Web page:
‘Bitcoin Doesn’t Behave Like A Payment Instrument’, Says Mastercard’s Vice-Chair

'Bitcoin Doesn’t Behave Like A Payment Instrument', Mastercard's Vice-Chair Says

Mastercard may have warmed up to cryptocurrencies recently, but if you’re expecting to use your debit cards to pay for your coffee, an executive at the payments giant has bad news for you. Ann Cairns, the executive vice chair at Mastercard stated in a recent conference that Bitcoin is too volatile for the company.

Mastercard announced earlier this month it would incorporate digital currencies into its payments. As ZyCrypto revealed at the time, this would avail cryptos to Mastercard’s one billion users. It would allow them to pay using cryptos at over 30 million merchants worldwide.

“MasterCard isn’t here to recommend you start using cryptocurrencies. But we are here to enable customers, merchants, and businesses to move digital value — traditional or crypto — however, they want,” the firm stated at the time.

However, according to Cairns, the New York-based giant is not about to incorporate Bitcoin. Speaking at the Future of Money conference, Cairns criticized the use of BTC for payments due to its long confirmation times.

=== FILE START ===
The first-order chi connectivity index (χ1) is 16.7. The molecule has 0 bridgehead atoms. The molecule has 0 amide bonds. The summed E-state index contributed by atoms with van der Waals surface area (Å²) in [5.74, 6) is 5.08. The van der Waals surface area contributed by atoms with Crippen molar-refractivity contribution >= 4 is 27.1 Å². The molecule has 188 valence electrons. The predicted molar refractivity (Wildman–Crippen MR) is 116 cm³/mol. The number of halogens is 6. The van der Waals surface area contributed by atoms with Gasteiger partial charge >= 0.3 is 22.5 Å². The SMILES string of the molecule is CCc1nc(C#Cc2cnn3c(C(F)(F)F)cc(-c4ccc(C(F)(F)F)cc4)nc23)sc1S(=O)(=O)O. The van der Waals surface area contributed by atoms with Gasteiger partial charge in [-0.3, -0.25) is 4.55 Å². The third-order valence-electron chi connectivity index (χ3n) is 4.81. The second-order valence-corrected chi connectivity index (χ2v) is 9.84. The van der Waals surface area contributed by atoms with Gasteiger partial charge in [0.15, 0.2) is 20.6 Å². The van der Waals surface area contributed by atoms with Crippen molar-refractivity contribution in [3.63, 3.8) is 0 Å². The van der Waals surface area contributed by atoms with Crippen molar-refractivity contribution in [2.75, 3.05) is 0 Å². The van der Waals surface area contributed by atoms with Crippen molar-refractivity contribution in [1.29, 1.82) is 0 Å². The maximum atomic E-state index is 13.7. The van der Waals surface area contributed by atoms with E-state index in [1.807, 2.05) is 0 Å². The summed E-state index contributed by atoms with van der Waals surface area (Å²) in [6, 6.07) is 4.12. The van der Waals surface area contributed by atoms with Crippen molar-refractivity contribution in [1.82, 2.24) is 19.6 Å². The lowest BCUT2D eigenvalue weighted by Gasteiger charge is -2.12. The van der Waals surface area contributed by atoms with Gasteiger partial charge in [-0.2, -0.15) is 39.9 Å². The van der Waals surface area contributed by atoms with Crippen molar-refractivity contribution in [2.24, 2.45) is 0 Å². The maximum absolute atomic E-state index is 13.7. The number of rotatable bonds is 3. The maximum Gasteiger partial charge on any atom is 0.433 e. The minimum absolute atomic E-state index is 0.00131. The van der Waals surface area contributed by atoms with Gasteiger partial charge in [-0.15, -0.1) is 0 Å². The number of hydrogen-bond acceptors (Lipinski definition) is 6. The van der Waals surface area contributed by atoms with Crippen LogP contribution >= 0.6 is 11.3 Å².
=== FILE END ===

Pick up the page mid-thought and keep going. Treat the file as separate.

She told the audience, “Bitcoin doesn’t behave like a payment instrument. It’s too volatile and it takes too long to transact.”


She added, “So if you and I went for a cup of coffee, and you know, I decided to pay with bitcoin, our coffee might cost me, I don’t know, 40% more by the time it was served — and it takes 10 minutes to actually settle the transaction.”

While she may have exaggerated the volatility, Bitcoin is indeed a volatile currency. In the past 48 hours, its price has ranged from $51,266 to $44,710, a 12% variation. The top crypto is currently trading at $46,907.

'Bitcoin Doesn’t Behave Like A Payment Instrument', Says Mastercard's Vice Chair
BTCUSD Chart By TradingView

Bitcoin Is a Store of Value, Not a Currency

Cairns went on to state that she sees Bitcoin as an asset class, drawing comparisons with gold. This comparison has persisted over the years, with Bitcoin becoming known as digital gold.

In a recent report, JPMorgan revealed that Bitcoin is indeed competing with gold as a safe haven asset. This narrative has been largely boosted by companies like MicroStrategy and Tesla which have invested billions of dollars in the crypto.

As per the bank’s report, investors are moving into Bitcoin as a hedge against inflation and an alternative to a depreciating dollar. The bank believes that if it could take over a fraction of gold’s market appeal, Bitcoin could shoot up to $146,000.

“Bitcoin’s competition with gold has already started in our mind. Considering how big the financial investment into gold is, a crowding out of gold as an ‘alternative’ currency implies big upside for bitcoin over the long term.”

Others like Meltem Demirors, the chief strategy officer at London-based CoinShares, believes Bitcoin will outpace gold. She recently claimed that Bitcoin’s market cap will far exceed that of gold. This is despite gold’s market cap being over 10 times bigger than Bitcoin’s.